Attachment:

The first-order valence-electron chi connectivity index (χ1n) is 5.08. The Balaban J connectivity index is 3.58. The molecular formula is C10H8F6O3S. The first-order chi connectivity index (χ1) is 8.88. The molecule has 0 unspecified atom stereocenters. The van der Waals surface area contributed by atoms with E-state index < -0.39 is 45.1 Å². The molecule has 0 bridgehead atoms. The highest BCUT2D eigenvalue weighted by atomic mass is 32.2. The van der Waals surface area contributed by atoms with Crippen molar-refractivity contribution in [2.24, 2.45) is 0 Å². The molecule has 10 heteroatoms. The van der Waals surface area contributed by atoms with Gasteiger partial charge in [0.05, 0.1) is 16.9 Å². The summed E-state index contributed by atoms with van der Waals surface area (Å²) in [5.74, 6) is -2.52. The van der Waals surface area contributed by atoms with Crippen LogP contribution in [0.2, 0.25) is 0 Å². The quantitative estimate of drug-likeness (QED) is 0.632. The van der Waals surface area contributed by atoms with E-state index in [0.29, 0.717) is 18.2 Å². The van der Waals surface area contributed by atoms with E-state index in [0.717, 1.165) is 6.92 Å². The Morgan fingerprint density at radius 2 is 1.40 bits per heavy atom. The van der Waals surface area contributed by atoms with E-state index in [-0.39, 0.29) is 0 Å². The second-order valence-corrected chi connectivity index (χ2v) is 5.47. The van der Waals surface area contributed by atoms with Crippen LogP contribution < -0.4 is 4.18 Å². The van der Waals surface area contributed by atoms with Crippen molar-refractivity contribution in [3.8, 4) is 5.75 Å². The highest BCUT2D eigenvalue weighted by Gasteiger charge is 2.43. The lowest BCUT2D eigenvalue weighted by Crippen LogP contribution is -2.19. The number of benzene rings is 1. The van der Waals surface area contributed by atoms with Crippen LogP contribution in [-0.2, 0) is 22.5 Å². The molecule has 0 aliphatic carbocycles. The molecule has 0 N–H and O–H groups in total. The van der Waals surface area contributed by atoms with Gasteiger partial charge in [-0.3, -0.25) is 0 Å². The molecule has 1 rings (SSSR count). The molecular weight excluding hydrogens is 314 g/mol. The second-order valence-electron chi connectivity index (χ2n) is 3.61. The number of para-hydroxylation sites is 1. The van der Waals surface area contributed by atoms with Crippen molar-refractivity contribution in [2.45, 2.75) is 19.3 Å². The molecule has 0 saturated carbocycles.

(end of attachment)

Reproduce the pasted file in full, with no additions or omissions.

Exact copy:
The first-order valence-electron chi connectivity index (χ1n) is 5.08. The Balaban J connectivity index is 3.58. The molecular formula is C10H8F6O3S. The first-order chi connectivity index (χ1) is 8.88. The molecule has 0 unspecified atom stereocenters. The van der Waals surface area contributed by atoms with E-state index < -0.39 is 45.1 Å². The molecule has 0 bridgehead atoms. The highest BCUT2D eigenvalue weighted by atomic mass is 32.2. The van der Waals surface area contributed by atoms with Crippen molar-refractivity contribution in [2.24, 2.45) is 0 Å². The molecule has 10 heteroatoms. The van der Waals surface area contributed by atoms with Gasteiger partial charge in [0.05, 0.1) is 16.9 Å². The summed E-state index contributed by atoms with van der Waals surface area (Å²) in [5.74, 6) is -2.52. The van der Waals surface area contributed by atoms with Crippen LogP contribution in [0.2, 0.25) is 0 Å². The quantitative estimate of drug-likeness (QED) is 0.632. The van der Waals surface area contributed by atoms with E-state index in [0.29, 0.717) is 18.2 Å². The van der Waals surface area contributed by atoms with E-state index in [0.717, 1.165) is 6.92 Å². The Morgan fingerprint density at radius 2 is 1.40 bits per heavy atom. The van der Waals surface area contributed by atoms with E-state index in [-0.39, 0.29) is 0 Å². The second-order valence-corrected chi connectivity index (χ2v) is 5.47. The van der Waals surface area contributed by atoms with Crippen LogP contribution < -0.4 is 4.18 Å². The van der Waals surface area contributed by atoms with Crippen molar-refractivity contribution in [3.8, 4) is 5.75 Å². The highest BCUT2D eigenvalue weighted by Gasteiger charge is 2.43. The lowest BCUT2D eigenvalue weighted by Crippen LogP contribution is -2.19. The number of benzene rings is 1. The van der Waals surface area contributed by atoms with Crippen LogP contribution in [-0.2, 0) is 22.5 Å². The molecule has 0 aliphatic carbocycles. The molecule has 0 N–H and O–H groups in total. The van der Waals surface area contributed by atoms with Gasteiger partial charge in [-0.3, -0.25) is 0 Å². The molecule has 1 rings (SSSR count). The molecular weight excluding hydrogens is 314 g/mol. The second-order valence-electron chi connectivity index (χ2n) is 3.61. The number of para-hydroxylation sites is 1. The van der Waals surface area contributed by atoms with Crippen molar-refractivity contribution in [2.45, 2.75) is 19.3 Å². The molecule has 0 saturated carbocycles.